For those reasons, I like having both kinds of account; you can justify keeping both as a kind of tax diversification.

  10. I would continue to contribute to a ROTH to avoid required minimum distributions. I like the idea of knowing that I could pass on money to my heirs (if they are lucky) and they wouldn’t be subject to RMDs

    • Meh, I’m not necessarily planning on just gifting my children millions of dollars, nor do I plan to be gifted millions in my middle years either. Noble for sure, but I’ll probably spend a good chunk of my retirement on living it up, spoiling the crap out of people, and ultimately giving away what’s left as I’m on my death bed.

  11. Sounds like Mr. Roth (Dave Lee, of course) messed with you for the last time.

    Really interesting analysis. I agree with a lot of what you’re saying, but I don’t think you be resigned to the fact that you’ll always and forever be a 25%-er. Don’t sell yourself short. And you’re right, middle-class tax brackets probably won’t shift too too much, but government is already redefining what a “millionaire” is ($250,000+), so I don’t think it’s totally out-of-question to see Uncle Sam redefining what “middle-class” means.

    • If I was a 28%er I would start phasing out of being eligible for a Roth.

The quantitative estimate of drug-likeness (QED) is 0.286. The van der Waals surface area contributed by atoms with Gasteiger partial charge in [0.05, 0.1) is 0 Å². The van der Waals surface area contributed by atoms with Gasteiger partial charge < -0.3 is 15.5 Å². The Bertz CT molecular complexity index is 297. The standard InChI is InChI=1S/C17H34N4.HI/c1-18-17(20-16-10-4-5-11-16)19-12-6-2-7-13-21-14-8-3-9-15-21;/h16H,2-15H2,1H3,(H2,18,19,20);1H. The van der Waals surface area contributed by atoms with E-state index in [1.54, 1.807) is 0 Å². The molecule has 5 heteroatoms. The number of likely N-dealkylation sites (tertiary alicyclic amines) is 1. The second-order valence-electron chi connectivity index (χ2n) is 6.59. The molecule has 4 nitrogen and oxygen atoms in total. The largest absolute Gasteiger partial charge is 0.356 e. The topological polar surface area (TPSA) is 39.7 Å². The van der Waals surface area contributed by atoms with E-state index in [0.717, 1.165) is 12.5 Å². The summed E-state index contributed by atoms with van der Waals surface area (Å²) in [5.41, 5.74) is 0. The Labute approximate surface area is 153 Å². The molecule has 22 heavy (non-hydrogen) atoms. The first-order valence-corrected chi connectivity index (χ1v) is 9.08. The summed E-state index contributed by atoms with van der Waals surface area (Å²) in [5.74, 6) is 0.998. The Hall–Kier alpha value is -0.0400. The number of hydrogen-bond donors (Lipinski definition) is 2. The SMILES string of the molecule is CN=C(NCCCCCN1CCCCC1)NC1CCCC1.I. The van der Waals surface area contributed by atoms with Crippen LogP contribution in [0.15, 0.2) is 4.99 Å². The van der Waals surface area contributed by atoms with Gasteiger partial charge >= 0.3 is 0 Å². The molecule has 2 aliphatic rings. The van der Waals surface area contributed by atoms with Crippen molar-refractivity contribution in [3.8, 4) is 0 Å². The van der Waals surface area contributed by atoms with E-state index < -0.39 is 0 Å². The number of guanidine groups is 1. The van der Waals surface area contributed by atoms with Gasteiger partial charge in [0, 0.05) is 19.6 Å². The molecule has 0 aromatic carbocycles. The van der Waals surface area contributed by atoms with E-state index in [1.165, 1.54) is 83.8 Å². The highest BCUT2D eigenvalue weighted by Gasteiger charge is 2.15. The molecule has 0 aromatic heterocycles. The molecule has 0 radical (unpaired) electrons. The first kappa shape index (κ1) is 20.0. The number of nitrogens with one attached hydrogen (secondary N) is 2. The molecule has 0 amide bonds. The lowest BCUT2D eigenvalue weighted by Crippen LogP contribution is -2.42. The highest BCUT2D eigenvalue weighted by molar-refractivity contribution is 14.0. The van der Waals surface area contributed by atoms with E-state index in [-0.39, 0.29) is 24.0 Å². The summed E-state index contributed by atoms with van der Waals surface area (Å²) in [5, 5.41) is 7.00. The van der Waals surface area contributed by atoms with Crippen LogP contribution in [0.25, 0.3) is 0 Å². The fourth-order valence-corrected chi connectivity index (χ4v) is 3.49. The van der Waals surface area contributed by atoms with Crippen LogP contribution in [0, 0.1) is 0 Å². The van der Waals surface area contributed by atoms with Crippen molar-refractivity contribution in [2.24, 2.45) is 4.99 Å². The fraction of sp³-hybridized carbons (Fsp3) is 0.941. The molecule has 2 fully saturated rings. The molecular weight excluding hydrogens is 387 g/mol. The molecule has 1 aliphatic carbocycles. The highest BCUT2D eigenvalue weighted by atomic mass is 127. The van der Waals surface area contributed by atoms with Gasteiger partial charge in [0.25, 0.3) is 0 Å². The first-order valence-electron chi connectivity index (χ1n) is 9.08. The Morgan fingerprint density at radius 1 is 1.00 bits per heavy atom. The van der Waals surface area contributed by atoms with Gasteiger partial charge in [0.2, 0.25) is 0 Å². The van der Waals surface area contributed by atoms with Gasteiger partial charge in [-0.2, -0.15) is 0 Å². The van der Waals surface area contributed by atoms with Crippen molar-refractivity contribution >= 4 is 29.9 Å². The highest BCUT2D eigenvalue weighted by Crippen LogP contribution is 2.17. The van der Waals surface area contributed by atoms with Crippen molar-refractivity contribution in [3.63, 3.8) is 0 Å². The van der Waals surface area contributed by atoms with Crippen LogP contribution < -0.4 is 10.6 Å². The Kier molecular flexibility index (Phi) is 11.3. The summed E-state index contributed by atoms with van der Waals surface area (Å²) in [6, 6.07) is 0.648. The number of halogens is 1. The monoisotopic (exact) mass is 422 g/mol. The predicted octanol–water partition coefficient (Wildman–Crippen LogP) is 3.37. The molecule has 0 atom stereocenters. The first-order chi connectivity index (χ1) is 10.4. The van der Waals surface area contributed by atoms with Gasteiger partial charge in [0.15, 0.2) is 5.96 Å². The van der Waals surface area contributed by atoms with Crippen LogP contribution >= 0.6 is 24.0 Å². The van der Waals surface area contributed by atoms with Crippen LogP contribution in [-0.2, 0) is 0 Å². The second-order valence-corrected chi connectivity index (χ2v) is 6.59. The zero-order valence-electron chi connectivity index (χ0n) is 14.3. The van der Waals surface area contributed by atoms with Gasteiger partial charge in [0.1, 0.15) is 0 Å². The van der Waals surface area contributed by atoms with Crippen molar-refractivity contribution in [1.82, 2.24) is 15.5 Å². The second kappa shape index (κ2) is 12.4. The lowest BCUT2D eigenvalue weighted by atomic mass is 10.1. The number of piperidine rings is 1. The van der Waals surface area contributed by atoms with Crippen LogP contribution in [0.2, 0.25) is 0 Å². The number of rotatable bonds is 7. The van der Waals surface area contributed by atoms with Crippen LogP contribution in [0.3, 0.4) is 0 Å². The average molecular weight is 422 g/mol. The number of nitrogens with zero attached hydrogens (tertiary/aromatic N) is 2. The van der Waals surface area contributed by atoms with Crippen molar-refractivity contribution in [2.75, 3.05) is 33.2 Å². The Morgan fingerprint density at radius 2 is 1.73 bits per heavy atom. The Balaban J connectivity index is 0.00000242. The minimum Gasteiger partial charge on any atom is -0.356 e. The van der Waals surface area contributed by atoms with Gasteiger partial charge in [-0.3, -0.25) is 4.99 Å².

What’s more it doesn’t matter if ill make more later in 30s, 40s, or 50s. It matters what I pay in taxes now, as opposed to what I’d pay in taxes during retirement.

      I’d have to be pulling $145,000 a year out of retirement to end up in the 28% tax bracket. Highly unlikely ill need that much, considering I will have my house paid for and no dependents at that point. Especially when I’m currently living on $105k.

  12. I’m a little dizzy, but I think I get the gist of what most of you are saying. I guess I would be the one who pulled out my 2 million out of my Roth all at once to live it up instead of pulling just enough to keep under the tax radar each year. I would hate to have all my money locked up because of that reason alone. Wouldn’t you agree?

    I also agree with Johnny that you might surprise yourself and make beaucoup bucks in the future and getting taxed like the millionaire you will eventually become 🙂